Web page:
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DigiCULT 13
thumbnails that each of its local affiliates could post
on their Websites with dynamic hyperlinks back to
the licensing and dynamic imaging capability of the
Church's DAM system.
shers of books and magazines, producers of motion
picture and television programmes, authors of jour-
nals and papers, members of the Church, and develo-
pers of Websites and CD-ROMs. Some of these
potential users know precisely what they want, refe-
rencing an image from a book or other published
material. Others have a general idea of what they
want. Others have little or no idea, and need to
browse large collections. Some users want to find a
cultural artefact that expresses a particular abstraction
or idea (love, authority, exultation). Others want to
examine every image or drawing of a particular
historical personage. Still others seek examples of a
specific architecture or ornamental detail. Some users
will pay handsomely for the perfect image. A corpo-
rate sponsor of an exhibition would gladly donate a
sum for broa-
der (though
not unlimited)
access to a
large collection
of digital arte-
facts, enabling
their marke-
ting teams to
pick and
choose items
for promotio-
nal uses. A
large publisher
of books and
related com-
mercial art
would pay a
small annual
to access a
digital archive
and license
items as the
need arose.
The Church
might provi-
sion local dio-
ceses to offer
limited sea-
sonable access to sacred artefacts, giving individual
parishioners the opportunity to create, download and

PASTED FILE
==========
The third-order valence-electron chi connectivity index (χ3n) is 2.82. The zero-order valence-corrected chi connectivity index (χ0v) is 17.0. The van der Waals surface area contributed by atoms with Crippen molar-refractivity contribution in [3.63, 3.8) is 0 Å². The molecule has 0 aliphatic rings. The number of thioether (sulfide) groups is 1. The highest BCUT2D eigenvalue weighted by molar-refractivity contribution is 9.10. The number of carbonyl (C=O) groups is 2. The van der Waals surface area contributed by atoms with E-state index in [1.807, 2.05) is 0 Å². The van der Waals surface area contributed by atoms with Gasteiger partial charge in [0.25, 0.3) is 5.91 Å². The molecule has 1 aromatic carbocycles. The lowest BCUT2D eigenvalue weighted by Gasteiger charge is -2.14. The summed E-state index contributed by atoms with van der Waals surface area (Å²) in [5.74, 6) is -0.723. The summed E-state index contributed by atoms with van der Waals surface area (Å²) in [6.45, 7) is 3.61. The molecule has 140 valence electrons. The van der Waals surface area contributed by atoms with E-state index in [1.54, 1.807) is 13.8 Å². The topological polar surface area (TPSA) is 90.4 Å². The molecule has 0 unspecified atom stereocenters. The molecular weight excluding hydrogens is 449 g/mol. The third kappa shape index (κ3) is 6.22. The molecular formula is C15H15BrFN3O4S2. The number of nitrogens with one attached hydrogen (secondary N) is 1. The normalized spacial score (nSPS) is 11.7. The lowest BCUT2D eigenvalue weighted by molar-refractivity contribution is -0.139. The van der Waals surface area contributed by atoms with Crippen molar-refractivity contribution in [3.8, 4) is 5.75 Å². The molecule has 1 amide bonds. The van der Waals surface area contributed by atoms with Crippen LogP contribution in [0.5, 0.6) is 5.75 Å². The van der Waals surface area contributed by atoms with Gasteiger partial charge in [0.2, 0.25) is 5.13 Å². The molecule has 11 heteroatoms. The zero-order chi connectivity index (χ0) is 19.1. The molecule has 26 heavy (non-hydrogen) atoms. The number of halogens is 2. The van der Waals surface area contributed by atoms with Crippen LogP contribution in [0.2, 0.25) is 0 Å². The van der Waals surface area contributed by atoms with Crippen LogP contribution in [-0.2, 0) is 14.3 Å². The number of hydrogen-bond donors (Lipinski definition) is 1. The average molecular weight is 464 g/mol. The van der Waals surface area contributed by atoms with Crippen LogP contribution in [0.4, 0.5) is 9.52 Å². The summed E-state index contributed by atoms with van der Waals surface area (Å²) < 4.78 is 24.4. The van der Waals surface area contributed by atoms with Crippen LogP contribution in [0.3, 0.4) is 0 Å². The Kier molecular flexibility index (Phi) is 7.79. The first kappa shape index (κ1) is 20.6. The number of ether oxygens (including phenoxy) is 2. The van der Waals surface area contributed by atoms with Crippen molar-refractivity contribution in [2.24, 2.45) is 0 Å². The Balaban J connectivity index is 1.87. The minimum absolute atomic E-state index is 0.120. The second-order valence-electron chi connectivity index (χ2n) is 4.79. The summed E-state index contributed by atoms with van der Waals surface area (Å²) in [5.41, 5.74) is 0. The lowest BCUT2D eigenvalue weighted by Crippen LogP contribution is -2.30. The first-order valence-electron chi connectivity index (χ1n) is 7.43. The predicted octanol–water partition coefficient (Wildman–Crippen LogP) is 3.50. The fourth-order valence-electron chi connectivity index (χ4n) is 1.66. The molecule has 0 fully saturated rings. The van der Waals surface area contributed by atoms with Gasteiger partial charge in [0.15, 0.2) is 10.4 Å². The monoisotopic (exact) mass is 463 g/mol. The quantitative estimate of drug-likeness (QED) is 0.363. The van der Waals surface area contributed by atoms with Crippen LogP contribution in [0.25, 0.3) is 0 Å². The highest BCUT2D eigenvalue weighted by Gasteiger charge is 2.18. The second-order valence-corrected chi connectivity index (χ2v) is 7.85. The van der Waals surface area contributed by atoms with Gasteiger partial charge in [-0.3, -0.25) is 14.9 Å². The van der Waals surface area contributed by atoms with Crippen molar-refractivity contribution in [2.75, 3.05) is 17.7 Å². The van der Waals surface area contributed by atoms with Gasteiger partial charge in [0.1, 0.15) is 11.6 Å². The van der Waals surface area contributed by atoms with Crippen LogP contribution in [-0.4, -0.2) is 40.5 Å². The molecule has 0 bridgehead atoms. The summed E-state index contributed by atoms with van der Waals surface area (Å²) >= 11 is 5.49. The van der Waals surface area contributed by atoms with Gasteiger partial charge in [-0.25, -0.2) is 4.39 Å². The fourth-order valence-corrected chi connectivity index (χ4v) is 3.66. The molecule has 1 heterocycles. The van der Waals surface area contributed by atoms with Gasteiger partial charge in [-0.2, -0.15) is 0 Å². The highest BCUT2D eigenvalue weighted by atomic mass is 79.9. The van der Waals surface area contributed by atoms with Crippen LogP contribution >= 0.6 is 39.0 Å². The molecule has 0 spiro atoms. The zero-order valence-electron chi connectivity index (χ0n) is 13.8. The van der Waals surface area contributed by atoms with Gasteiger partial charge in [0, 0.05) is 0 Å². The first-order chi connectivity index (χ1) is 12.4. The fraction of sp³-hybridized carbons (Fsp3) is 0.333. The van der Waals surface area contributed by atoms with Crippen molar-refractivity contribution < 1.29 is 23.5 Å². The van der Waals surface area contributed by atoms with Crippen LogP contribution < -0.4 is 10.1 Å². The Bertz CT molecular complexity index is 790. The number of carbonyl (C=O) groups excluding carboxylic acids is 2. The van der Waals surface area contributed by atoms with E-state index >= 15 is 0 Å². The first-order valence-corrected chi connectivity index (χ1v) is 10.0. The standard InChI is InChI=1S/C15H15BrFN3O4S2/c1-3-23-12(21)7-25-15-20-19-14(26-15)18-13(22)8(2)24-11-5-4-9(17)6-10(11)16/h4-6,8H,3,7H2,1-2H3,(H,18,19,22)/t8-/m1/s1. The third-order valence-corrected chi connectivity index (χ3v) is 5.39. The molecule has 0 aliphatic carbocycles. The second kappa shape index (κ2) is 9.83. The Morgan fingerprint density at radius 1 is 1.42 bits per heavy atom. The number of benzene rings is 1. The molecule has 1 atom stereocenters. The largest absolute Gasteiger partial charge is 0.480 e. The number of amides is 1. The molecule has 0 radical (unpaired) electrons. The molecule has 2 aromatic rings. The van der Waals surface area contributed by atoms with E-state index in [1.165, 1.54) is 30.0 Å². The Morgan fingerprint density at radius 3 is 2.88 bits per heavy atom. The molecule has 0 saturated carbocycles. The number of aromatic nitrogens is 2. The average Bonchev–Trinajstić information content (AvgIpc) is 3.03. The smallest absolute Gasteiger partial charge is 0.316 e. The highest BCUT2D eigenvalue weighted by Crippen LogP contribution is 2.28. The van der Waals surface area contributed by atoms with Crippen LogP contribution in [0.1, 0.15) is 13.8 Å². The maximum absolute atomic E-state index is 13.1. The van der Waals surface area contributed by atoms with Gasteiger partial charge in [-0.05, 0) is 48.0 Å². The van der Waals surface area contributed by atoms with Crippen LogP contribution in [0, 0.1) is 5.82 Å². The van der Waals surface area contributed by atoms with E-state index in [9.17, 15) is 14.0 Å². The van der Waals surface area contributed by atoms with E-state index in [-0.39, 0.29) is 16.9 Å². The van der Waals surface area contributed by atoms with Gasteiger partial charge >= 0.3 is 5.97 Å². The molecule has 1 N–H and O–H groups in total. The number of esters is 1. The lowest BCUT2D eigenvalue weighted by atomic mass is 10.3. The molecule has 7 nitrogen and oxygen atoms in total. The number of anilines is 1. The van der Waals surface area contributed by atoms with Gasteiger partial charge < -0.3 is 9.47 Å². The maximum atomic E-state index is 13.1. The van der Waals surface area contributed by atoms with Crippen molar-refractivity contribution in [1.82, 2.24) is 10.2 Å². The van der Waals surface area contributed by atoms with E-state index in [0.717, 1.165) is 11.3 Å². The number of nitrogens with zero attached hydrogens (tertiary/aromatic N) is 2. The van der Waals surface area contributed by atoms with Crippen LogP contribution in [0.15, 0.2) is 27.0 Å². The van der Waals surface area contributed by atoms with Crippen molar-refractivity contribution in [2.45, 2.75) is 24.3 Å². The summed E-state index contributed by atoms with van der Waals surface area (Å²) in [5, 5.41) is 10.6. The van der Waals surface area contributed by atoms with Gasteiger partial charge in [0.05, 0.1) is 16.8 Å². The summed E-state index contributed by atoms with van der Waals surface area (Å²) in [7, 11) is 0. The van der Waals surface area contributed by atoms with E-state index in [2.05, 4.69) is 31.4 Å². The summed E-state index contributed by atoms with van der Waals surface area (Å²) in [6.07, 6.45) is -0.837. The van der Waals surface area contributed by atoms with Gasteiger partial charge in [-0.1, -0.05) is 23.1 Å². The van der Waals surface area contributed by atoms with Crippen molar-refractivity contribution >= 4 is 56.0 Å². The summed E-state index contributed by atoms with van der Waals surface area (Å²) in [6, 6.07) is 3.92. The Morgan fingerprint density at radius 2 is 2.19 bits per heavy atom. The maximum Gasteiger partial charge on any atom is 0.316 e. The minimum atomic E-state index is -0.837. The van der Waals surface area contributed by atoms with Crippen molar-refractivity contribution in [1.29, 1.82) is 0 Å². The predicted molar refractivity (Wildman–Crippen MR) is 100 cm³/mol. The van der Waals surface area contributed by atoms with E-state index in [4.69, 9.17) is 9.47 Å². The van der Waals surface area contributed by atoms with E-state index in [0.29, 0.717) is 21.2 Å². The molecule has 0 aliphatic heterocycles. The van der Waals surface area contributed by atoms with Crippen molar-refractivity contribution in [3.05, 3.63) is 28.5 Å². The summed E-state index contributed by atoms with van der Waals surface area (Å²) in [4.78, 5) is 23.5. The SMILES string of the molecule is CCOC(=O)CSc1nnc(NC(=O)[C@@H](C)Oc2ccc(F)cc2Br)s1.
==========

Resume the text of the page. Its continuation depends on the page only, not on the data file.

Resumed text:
print (at authorised imaging centres) personalised
posters, calendars, postcards, etc. at no cost or as a
`thank you' for donations of a certain level. Finally,
the Church could provide a library of low-resolution
AM can also help institutions automate
their internal, cross-media publishing work-
flows.This means that, with little extra
effort, mostly planning, an institution can produce a
magazine, newsletter, direct mailer, catalogue,Web
page, poster, proposal, and presentation slide from the
same set of digital assets.
Let's use one example among dozens of what we
call activity-task automation cells the basic units
of a workflow. Provided with a personal computer,
software and network access, a Web content specialist
will spend 15 minutes to complete one activity, per-
forming the following tasks: logon to a corporate
network, search for a digital image, retrieve several
potentially useful files, open and inspect each one,
edit the most useful one, save the changes, export or
render the image to a specific format and size, place
the image in a Web server, and verify if it looks okay
when served from a Website.
A DAM system with a dynamic imaging system
performs the same task, but in only 15 seconds.
Typically, a Web content specialist working full-time
will prepare and place an average of 24 graphics or
images per day, 450 per month, or around 5,000
annually.What do you do with the 14-minute, 45-
second time savings? How about producing 5,700
images in the span of 24 hours? Not only will this
compress one year of labour into 24 hours; once pla-
ced on the Website, each image remains linked to the
original asset.This means that any authorised user
can pan, zoom, inspect, crop and download high-,
medium- or low-resolution renditions, some paid for
and others at no cost, 24 hours a day. In this way,
DAM can extend a publishing workflow and set of
automated activity tasks to any stakeholder: scholars,
public officials, citizens, corporate sponsors, students,
and any employee of the institution.
DAM provides a way to unlock the value of cultu-
ral artefacts without compromising their security,
integrity, usability or accessibility. And, yes, in the
course of all that, an institution can reduce its costs,
become more efficient in the one or two things it
does brilliantly, and expand the number of stakehol-
ders it can serve.
Michael Moon, GISTICS Incorporated, www.gistics. com